Toronto – Contradicting Alberta Premier Jason Kenney’s claim that Greenpeace only targets Alberta oil production, 22 Greenpeace U.S.A climbers have formed a blockade on the Fred Hartman Bridge in Baytown, Texas, United States. This action effectively shuts down the single-largest fossil fuel thoroughfare in the United States. The climbers intend to remain secured in place for 24 hours, preventing the transport of all oil and gas through the channel.

This blockade is part of a global call for world leaders to imagine a world beyond fossil fuels and embrace a just transition to a renewable energy economy. It comes as U.S. presidential candidates gather in nearby Houston for the third Democratic primary debate and as Canadian candidates gather for tonight’s leaders’ debate after yesterday’s dropping of the writ. Climate change and the Green New Deal are top issues in both campaigns.

Greenpeace Canada Senior Energy Strategist Keith Stewart said:

“Greenpeace is taking action against fossil fuel expansion all around the world because we’re in a climate emergency created by fossil fuel CEOs and made worse by politicians who act on their behalf. We can either take the bold actions necessary to prevent the climate crisis today or suffer the radical consequences of climate-fueled disasters — more floods, more mega-storms, and more fires — for years to come. If we phase out fossils and ensure a just transition to renewable energy starting today, we can create millions of high-paying, union jobs in the renewable energy economy. Other countries are already beginning to transition. Politicians should be helping to prepare Canadian oil workers to do the same.”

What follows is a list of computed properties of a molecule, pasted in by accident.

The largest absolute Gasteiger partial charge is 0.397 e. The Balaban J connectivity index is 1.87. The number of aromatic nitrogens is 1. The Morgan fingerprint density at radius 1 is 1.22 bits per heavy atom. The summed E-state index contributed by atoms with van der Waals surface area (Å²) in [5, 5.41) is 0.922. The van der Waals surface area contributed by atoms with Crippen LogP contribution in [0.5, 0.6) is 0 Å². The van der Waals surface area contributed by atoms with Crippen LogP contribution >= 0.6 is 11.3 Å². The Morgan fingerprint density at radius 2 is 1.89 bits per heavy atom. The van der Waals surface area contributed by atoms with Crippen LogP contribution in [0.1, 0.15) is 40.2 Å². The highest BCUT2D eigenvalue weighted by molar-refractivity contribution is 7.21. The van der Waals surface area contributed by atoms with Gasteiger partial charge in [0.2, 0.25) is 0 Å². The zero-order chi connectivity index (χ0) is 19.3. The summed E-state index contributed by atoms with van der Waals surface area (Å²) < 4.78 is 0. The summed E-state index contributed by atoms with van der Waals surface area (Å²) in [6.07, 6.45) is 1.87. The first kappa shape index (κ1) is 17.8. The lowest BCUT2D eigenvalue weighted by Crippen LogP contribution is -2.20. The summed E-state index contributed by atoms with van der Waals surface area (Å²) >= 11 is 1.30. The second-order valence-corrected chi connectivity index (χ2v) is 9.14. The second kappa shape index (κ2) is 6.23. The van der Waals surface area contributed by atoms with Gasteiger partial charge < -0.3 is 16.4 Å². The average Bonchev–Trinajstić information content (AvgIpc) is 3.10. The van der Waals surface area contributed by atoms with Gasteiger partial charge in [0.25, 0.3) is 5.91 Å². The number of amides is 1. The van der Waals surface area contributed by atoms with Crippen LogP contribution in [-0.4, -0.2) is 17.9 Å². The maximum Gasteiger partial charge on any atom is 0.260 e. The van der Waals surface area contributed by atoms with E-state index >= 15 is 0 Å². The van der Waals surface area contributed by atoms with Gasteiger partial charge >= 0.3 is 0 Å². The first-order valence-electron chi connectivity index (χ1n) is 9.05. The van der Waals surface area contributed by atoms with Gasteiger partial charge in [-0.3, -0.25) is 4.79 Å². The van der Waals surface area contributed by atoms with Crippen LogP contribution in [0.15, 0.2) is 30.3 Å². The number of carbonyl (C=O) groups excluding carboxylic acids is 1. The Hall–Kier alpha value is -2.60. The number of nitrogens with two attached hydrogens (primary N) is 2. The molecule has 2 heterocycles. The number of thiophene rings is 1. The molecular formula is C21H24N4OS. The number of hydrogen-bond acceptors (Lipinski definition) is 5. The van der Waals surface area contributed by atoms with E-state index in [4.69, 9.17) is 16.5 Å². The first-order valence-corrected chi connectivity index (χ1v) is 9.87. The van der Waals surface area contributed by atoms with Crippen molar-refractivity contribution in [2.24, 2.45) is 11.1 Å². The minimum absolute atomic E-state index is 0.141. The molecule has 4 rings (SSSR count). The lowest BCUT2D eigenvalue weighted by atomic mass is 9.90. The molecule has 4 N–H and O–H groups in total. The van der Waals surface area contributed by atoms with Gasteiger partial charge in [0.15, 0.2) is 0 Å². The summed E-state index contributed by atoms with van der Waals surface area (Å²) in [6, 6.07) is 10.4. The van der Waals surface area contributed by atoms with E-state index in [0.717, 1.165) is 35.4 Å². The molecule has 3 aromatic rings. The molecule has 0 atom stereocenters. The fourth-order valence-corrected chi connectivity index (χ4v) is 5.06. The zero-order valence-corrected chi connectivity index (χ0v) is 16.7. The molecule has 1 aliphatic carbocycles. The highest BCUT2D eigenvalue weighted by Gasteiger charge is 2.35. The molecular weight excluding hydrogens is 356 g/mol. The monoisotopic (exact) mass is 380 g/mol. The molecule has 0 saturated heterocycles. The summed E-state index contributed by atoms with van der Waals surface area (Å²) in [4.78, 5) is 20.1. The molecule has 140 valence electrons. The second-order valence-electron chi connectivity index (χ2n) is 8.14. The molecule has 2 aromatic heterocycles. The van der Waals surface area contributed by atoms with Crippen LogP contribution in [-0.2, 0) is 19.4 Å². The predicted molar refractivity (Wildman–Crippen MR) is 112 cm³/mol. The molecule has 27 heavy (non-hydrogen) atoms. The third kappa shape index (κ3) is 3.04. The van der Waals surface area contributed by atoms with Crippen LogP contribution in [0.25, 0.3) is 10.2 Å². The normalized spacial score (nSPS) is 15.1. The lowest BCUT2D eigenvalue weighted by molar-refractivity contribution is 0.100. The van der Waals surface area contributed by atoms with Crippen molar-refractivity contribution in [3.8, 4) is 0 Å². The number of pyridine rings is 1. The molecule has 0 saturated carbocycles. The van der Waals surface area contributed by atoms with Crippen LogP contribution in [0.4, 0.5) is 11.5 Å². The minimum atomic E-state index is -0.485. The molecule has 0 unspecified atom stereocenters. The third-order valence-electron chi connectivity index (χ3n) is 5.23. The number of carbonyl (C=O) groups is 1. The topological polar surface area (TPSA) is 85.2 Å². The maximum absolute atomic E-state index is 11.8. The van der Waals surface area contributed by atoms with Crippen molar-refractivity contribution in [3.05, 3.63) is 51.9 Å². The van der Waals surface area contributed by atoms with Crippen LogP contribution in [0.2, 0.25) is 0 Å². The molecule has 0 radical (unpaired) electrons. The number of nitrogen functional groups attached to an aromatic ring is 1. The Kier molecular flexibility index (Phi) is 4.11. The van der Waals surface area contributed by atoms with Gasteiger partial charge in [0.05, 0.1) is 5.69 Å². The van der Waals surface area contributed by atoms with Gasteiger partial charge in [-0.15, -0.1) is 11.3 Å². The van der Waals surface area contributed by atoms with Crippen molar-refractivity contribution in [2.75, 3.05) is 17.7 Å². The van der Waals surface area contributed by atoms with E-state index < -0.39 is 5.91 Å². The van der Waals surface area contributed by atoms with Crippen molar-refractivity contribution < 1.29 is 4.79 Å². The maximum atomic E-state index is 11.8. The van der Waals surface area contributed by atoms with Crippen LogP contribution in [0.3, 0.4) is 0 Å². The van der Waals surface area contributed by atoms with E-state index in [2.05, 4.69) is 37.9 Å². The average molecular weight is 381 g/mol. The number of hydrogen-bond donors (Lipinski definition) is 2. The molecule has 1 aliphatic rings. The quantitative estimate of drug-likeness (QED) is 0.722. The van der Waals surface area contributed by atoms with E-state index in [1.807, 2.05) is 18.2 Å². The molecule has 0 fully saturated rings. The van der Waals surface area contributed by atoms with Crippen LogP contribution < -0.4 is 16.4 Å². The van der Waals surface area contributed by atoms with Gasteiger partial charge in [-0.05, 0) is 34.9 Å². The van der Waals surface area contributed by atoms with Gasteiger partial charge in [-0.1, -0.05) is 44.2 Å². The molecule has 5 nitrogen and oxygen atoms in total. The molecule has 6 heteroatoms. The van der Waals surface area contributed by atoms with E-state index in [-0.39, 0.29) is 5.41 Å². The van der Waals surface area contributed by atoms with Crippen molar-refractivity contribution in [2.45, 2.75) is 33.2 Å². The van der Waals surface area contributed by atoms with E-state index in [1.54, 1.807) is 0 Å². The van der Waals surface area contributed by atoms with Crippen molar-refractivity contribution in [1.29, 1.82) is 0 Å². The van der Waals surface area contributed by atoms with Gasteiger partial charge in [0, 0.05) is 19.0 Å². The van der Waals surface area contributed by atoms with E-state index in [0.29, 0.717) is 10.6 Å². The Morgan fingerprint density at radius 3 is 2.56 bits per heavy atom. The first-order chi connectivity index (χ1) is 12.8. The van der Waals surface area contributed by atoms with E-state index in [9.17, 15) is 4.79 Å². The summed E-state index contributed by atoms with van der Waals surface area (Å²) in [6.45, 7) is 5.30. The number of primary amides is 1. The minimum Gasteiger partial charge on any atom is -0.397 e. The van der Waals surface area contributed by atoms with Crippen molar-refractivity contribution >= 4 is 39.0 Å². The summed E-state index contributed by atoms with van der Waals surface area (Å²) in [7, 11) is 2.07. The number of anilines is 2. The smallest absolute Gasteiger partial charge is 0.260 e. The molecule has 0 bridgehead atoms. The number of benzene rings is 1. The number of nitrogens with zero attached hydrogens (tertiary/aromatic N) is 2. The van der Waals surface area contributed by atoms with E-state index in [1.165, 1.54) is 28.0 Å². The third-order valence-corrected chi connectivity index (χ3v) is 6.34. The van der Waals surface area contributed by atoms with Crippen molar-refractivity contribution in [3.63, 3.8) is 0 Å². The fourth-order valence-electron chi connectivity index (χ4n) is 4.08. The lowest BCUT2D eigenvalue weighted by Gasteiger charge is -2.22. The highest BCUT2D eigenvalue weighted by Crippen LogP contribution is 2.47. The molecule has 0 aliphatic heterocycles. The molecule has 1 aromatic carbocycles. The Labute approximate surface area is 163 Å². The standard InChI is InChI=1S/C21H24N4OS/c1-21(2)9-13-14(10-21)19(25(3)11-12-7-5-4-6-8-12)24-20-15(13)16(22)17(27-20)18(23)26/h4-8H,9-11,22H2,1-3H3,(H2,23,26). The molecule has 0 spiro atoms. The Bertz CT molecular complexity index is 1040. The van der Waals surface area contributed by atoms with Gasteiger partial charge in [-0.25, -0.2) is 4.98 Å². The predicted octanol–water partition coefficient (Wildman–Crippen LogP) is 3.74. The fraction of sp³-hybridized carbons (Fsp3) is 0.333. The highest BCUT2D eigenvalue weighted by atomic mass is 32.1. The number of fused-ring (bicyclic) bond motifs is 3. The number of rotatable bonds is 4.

Greenpeace USA activist Mike Herbert, one of the 22 climbers occupying the Houston Ship Channel, said:

“I grew up in the East Texas Oil Field, a place where the oil industry touches everything. I know how much power oil executives have over our democracy. That’s why I’m taking action to shut down the Houston Ship Channel, the largest fossil fuel thoroughfare in the country. The oil industry has spent millions of dollars to convince the American people — including the community I grew up in — that we can’t thrive without them. This just isn’t true. We are here because we believe a world beyond oil is possible, we just have to fight for it.”

The shores of the 52-mile Houston Ship Channel are home to the second-largest petrochemical complex in the world. On an average day, 700,000 barrels of oil pass through the location the climbers have blocked, more than any other export channel in the United States. Industry expansion plans could increase that amount to 2 million barrels in a matter of years [1].

The action also sets the stage for next week’s youth climate strike. On September 20th and 27th, millions of people across the world will participate in youth-led strikes to demand transformative action to address the climate crisis. Youth leaders are calling on elected officials to say “yes” to a Green New Deal and “no” to fossil fuel expansion.


For more information, please contact:

For interviews with the activists:

Ryan Schleeter, Senior Communications Specialist, Greenpeace USA: +1 (415) 342-2386, (in Baytown)

Valentina Stackl, Senior Communications Specialist, Greenpeace USA: +1 (734) 276-6260,

Comment from Canada:

Jesse Firempong, Communications Officer, 778-996-6549,

General updates and visuals requests:

Travis Nichols, Media Director, Greenpeace USA: +1 (206) 802-8498,

Photo and video will be available here:

Live updates: and